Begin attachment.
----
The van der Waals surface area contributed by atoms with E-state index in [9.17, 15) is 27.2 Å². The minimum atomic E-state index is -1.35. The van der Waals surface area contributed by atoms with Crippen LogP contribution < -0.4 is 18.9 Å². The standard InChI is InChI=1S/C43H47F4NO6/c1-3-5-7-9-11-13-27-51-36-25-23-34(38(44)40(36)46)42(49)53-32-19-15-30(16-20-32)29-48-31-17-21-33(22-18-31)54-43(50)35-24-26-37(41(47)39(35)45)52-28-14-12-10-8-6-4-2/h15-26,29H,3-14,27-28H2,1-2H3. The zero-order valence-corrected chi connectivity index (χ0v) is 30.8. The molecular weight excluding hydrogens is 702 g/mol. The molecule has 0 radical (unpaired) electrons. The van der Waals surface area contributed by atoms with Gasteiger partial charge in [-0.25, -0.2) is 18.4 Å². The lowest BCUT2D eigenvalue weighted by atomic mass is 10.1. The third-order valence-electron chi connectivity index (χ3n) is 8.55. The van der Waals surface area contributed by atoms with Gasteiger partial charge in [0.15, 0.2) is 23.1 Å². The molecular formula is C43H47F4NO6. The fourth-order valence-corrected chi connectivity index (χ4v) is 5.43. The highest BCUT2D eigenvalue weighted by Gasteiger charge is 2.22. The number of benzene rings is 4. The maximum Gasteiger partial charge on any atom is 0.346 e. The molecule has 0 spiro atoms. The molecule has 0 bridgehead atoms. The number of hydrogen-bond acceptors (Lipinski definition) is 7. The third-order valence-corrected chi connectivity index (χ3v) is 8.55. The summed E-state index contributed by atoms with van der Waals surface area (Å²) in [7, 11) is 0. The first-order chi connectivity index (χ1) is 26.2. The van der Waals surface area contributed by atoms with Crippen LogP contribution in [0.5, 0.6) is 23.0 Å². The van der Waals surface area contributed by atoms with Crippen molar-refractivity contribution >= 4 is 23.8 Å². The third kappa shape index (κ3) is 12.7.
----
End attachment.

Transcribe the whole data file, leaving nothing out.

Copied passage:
The van der Waals surface area contributed by atoms with E-state index in [9.17, 15) is 27.2 Å². The minimum atomic E-state index is -1.35. The van der Waals surface area contributed by atoms with Crippen LogP contribution < -0.4 is 18.9 Å². The standard InChI is InChI=1S/C43H47F4NO6/c1-3-5-7-9-11-13-27-51-36-25-23-34(38(44)40(36)46)42(49)53-32-19-15-30(16-20-32)29-48-31-17-21-33(22-18-31)54-43(50)35-24-26-37(41(47)39(35)45)52-28-14-12-10-8-6-4-2/h15-26,29H,3-14,27-28H2,1-2H3. The zero-order valence-corrected chi connectivity index (χ0v) is 30.8. The molecular weight excluding hydrogens is 702 g/mol. The molecule has 0 radical (unpaired) electrons. The van der Waals surface area contributed by atoms with Gasteiger partial charge in [-0.25, -0.2) is 18.4 Å². The lowest BCUT2D eigenvalue weighted by atomic mass is 10.1. The third-order valence-electron chi connectivity index (χ3n) is 8.55. The van der Waals surface area contributed by atoms with Gasteiger partial charge in [0.15, 0.2) is 23.1 Å². The molecular formula is C43H47F4NO6. The fourth-order valence-corrected chi connectivity index (χ4v) is 5.43. The highest BCUT2D eigenvalue weighted by Gasteiger charge is 2.22. The number of benzene rings is 4. The maximum Gasteiger partial charge on any atom is 0.346 e. The molecule has 0 spiro atoms. The molecule has 0 bridgehead atoms. The number of hydrogen-bond acceptors (Lipinski definition) is 7. The third-order valence-corrected chi connectivity index (χ3v) is 8.55. The summed E-state index contributed by atoms with van der Waals surface area (Å²) in [7, 11) is 0. The first-order chi connectivity index (χ1) is 26.2. The van der Waals surface area contributed by atoms with Crippen LogP contribution in [0.5, 0.6) is 23.0 Å². The van der Waals surface area contributed by atoms with Crippen molar-refractivity contribution >= 4 is 23.8 Å². The third kappa shape index (κ3) is 12.7.